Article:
Prime Minister Tony Abbott says the Senate must respect the government’s mandate to get the budget under control.

What’s the difference between using your credit card and Joe Hockey’s first budget?

Thursday is the last time a signature can be used when flashing the plastic, whereas there is nothing so definite about the signing off of the budget.

Credit and debit cardholders will have to use their four-digit Personal Identification Number (PIN) when making in-store purchases from Friday in an attempt to clamp down on hundreds of millions of dollars worth of card fraud each year.

The government probably wishes getting the budget through a hostile Senate was as simple as punching in a few numbers.

But Prime Minister Tony Abbott has no intention of calling for a double dissolution election or holding a mini-budget as demanded by the leader of the Palmer United Party, Clive Palmer, who says the government’s budget strategy has failed.

Mr Abbott says Senate crossbenchers need to respect the coalition’s mandate to get the budget back under control.

“We cannot continue spending money that we just don’t have,” he told Fairfax radio on Thursday.

Mr Hockey has been in talks with a number of crossbenchers in recent days.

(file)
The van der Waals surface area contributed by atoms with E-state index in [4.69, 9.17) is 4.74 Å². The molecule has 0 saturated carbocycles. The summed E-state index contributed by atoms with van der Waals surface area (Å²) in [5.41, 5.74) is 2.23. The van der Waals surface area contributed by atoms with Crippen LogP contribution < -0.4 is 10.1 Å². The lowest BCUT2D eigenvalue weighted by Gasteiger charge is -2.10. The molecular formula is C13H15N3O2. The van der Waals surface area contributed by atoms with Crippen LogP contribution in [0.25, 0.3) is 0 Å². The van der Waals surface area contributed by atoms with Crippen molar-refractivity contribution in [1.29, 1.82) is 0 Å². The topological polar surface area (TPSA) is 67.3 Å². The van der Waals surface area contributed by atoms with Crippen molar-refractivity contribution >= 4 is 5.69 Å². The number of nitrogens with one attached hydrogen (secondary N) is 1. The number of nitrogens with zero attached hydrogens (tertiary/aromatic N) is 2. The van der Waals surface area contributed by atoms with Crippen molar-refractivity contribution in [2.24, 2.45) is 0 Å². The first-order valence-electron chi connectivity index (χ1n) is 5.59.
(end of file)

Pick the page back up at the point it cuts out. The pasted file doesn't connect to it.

But Opposition Leader Bill Shorten said everyone except the prime minister and treasurer believes this is a “grotesquely unpopular” budget.

While he believes in sensible reforms, he said there was no case to engage in “incredibly difficult cuts”.

It’s not just opposition parties expressing concerns.

The outgoing boss of National Australia Bank, Cameron Clyde, has lashed the prime minister’s planned paid parental leave scheme, saying the country cannot afford it.

The scheme, to be funded by a 1.5 per cent levy on Australia’s top 3000 companies, would cost NAB $100 million.

Yet Mr Clyde said feedback from the bank’s workforce indicated child care was the biggest barrier to women re-entering the workforce, not paid leave when having a baby.

“If I could spend that $100 million on child care as opposed to a paid parental leave scheme, that would be far more productive,” he told Fairfax radio.

But prime minister is committed to the scheme.

“I don’t break promises and this was a promise I took to two elections,” Mr Abbott said.